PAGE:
PLANNING chiefs are studying new proposals to build a major housing development in the centre of a New Forest town.

Renaissance Retirement has launched a second attempt to secure consent to build dozens of sheltered flats for the elderly on a site at Stanford Hill, Lymington.

If the scheme is approved 15 one-bedroom flats and 29 two-bedroom apartments will be built beside Bucklers Mews.

As reported in the Daily Echo, a previous plan for 45 flats on the site was rejected by New Forest District Council six months ago.

The multi-million-pound scheme had been opposed by the town council and the Lymington Society.

People living near the site also lodged objections. They criticised the scale and potential impact of the proposed development, claiming it would create extra traffic problems in the area as well as putting additional pressure on services used by the elderly.

Now Renaissance has submitted a revised scheme for 44 flats - one less than before.

The application also lists other alterations including an improved access, extra parking and a reduction in the height of part of the complex. It adds: “The emerging Local Plan acknowledges that the population of the plan area is ageing and living longer, with the number of people aged 75 and over projected to increase by 65 per cent (12,800) in the plan period.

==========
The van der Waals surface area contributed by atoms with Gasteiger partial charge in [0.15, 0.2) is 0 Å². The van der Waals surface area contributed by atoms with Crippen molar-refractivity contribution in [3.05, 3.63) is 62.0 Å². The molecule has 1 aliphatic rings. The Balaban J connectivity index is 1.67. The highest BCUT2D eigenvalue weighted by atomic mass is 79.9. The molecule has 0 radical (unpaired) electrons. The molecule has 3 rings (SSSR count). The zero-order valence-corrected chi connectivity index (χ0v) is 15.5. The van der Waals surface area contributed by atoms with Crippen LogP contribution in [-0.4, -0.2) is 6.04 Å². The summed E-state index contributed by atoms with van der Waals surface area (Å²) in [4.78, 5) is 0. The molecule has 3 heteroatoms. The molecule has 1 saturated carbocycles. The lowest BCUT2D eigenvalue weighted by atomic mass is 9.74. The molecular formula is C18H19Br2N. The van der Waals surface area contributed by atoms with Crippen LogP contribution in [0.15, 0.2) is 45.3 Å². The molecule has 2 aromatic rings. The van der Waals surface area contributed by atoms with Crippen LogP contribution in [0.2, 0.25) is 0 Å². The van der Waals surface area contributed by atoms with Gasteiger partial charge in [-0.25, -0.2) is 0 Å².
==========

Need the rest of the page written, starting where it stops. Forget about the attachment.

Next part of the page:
“There is an extensive demand for specialised older people’s accommodation.”

The application says the new design aims to reduce the impact of the proposed development by removing the upper levels in the north-eastern corner.

It adds: “The massing and scale of the building as viewed from Bucklers Mews is significantly reduced.”

A Renaissance spokesman said: “Shortly before we submitted our revised plans the council’s cabinet approved the latest planning blueprint for the area, which highlights a significant need for specialist older people’s accommodation. Our amended application, which seeks to address the earlier refusal reasons, gives the council another chance to see an element of this much-needed accommodation secured for the future.We’re hopeful the council also recognises the real social and economic benefits that the type housing we’re looking to build here delivers.“We know that for every individual that moves into such a scheme, NHS budgets are saved £3,500 each year as a result of improved health and wellbeing.

“On top of this, local housing markets are helped as our schemes see existing homes freed up with further moves then triggered.”